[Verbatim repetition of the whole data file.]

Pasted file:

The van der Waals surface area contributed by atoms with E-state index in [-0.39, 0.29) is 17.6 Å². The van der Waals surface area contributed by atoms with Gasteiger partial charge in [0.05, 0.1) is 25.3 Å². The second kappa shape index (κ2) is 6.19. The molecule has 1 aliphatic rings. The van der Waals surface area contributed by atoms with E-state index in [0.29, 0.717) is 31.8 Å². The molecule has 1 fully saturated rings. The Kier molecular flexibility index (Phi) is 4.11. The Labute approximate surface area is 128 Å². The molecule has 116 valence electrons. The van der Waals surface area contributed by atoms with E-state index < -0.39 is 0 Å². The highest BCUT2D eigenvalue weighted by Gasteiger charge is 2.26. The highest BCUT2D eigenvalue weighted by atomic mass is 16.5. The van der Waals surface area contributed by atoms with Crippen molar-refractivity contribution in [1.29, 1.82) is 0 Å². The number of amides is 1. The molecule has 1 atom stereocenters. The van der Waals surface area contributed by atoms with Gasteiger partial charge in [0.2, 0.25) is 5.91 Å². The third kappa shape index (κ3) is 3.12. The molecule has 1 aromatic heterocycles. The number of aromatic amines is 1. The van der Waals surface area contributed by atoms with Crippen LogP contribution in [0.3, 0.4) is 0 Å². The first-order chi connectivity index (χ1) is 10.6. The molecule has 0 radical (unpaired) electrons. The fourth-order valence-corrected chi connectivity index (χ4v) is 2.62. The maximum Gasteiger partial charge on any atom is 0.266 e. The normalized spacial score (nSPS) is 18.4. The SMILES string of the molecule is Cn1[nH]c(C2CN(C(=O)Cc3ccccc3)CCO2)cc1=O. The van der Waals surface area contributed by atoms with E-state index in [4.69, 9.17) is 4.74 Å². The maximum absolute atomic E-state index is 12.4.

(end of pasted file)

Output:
The van der Waals surface area contributed by atoms with E-state index in [-0.39, 0.29) is 17.6 Å². The van der Waals surface area contributed by atoms with Gasteiger partial charge in [0.05, 0.1) is 25.3 Å². The second kappa shape index (κ2) is 6.19. The molecule has 1 aliphatic rings. The van der Waals surface area contributed by atoms with E-state index in [0.29, 0.717) is 31.8 Å². The molecule has 1 fully saturated rings. The Kier molecular flexibility index (Phi) is 4.11. The Labute approximate surface area is 128 Å². The molecule has 116 valence electrons. The van der Waals surface area contributed by atoms with E-state index < -0.39 is 0 Å². The highest BCUT2D eigenvalue weighted by Gasteiger charge is 2.26. The highest BCUT2D eigenvalue weighted by atomic mass is 16.5. The van der Waals surface area contributed by atoms with Crippen molar-refractivity contribution in [1.29, 1.82) is 0 Å². The number of amides is 1. The molecule has 1 atom stereocenters. The van der Waals surface area contributed by atoms with Gasteiger partial charge in [0.2, 0.25) is 5.91 Å². The third kappa shape index (κ3) is 3.12. The molecule has 1 aromatic heterocycles. The number of aromatic amines is 1. The van der Waals surface area contributed by atoms with Crippen LogP contribution in [0.3, 0.4) is 0 Å². The first-order chi connectivity index (χ1) is 10.6. The molecule has 0 radical (unpaired) electrons. The fourth-order valence-corrected chi connectivity index (χ4v) is 2.62. The maximum Gasteiger partial charge on any atom is 0.266 e. The normalized spacial score (nSPS) is 18.4. The SMILES string of the molecule is Cn1[nH]c(C2CN(C(=O)Cc3ccccc3)CCO2)cc1=O. The van der Waals surface area contributed by atoms with E-state index in [4.69, 9.17) is 4.74 Å². The maximum absolute atomic E-state index is 12.4.